Those of us living and working in the plastics world have undoubtedly heard the comments before – plastics are not sustainable; single-use plastics produce too much waste; plastics are environmentally problematic, etc. As sustainability becomes more important to consumers, pressure is put on brand owners to consider sustainability in all that they put out into the market – and that includes their packaging.
I don’t know about our readers, but I believe that the sustainability of plastics are misunderstood. Not to say that plastics are blameless, but there is an unfortunate misconception amongst consumers that plastics are not a sustainable packaging choice. In fact, research has shown that a total switch from plastics to more "sustainable" materials would be significantly more taxing on the environment.
The view exists that plastics are “bad” while other packaging materials are “good,” but this is not necessarily true. Plastics allow us to do more with less material, and not only that, but you can up the ante by choosing a plastic that has better sustainable attributes than the alternative resin choice. Polypropylene in particular possesses various attributes that make it a sustainable packaging solution. Read on to learn how you can improve the sustainability of your packaging projects by making the switch:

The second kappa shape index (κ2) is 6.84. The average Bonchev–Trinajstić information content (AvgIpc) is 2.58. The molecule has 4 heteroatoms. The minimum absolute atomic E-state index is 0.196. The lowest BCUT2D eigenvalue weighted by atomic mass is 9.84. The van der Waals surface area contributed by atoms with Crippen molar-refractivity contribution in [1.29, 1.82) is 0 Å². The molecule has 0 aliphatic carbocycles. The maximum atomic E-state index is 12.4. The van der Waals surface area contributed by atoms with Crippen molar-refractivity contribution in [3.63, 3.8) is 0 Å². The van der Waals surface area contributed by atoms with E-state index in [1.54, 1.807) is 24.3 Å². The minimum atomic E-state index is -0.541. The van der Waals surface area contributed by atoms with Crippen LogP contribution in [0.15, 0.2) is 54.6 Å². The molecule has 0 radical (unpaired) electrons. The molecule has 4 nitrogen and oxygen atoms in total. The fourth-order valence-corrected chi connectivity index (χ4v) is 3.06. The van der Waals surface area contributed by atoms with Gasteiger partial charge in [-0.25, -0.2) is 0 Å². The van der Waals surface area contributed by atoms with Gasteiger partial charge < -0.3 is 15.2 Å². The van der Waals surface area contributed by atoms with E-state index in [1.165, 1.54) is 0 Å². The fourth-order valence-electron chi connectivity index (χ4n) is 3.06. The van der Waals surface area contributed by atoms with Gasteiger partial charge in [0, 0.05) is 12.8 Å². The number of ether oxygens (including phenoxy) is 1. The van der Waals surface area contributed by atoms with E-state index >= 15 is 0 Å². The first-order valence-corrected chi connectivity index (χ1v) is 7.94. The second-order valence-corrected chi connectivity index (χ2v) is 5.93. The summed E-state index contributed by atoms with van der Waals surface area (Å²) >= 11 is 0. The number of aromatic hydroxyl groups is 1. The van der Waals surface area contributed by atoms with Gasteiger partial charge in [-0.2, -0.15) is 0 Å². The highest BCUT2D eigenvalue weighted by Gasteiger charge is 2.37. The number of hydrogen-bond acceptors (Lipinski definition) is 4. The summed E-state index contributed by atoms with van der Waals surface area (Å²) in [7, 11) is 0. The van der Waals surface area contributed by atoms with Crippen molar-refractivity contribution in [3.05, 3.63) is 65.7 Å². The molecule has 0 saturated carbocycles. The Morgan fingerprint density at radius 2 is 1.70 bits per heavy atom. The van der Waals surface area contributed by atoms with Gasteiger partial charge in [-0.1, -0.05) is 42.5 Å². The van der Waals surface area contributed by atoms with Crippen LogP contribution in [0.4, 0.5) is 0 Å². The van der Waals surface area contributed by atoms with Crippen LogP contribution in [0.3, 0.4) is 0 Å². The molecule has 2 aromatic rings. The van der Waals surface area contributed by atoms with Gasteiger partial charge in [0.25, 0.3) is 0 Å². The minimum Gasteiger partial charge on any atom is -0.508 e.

PP is a fully recyclable material; and recycling rates are increasing. In the US, 44 out of 51 of the largest municipalities by state collect this material meaning that consumer access to recycling for polypropylene is growing - in fact, the “2015-2016 Centralized Availability of Recycling Study” states that the majority of the US population has access to recycling programs that accept this material. This statistic is significant because while it is easy to boast that a material is recyclable, unless the material is widely accepted by programs that divert for reuse, claiming recyclability is essentially pointless. Recycled polypropylene is currently being reused in a variety of applications such as home storage, composite lumber, and flower pots to name a few, and innovative new companies, such as PureCycle technologies, are actively developing commercially viable ways to use PCR polypropylene in critical applications such as food packaging.
Low Carbon Footprint Solution
Polypropylene also produces less CO2 equivalents by weight than any other plastic. As we discussed in our blog Capture Efficiencies by Making the Switch to Polypropylene, this material has the lightest weight and the lowest density in comparison to other commercially available polymers used in packaging applications. Because of the lightweight nature of the resin, this leads to lower fuel consumption and lower emissions, resulting in a reduced carbon footprint. In addition, the low density and low weight results in less solid waste by weight than any other plastic.
The use of this material promotes energy saving operations starting from the creation of the material with a low carbon footprint during production of the granulate. This material also takes less energy to produce than any other polymer. On the other side of the product life cycle, high energy recovery values are associated with this material, and it can be used multiple times before incineration is required, extending the product life cycle.
Learn more about Impact Plastics commitment to sustainability in our packaging solutions!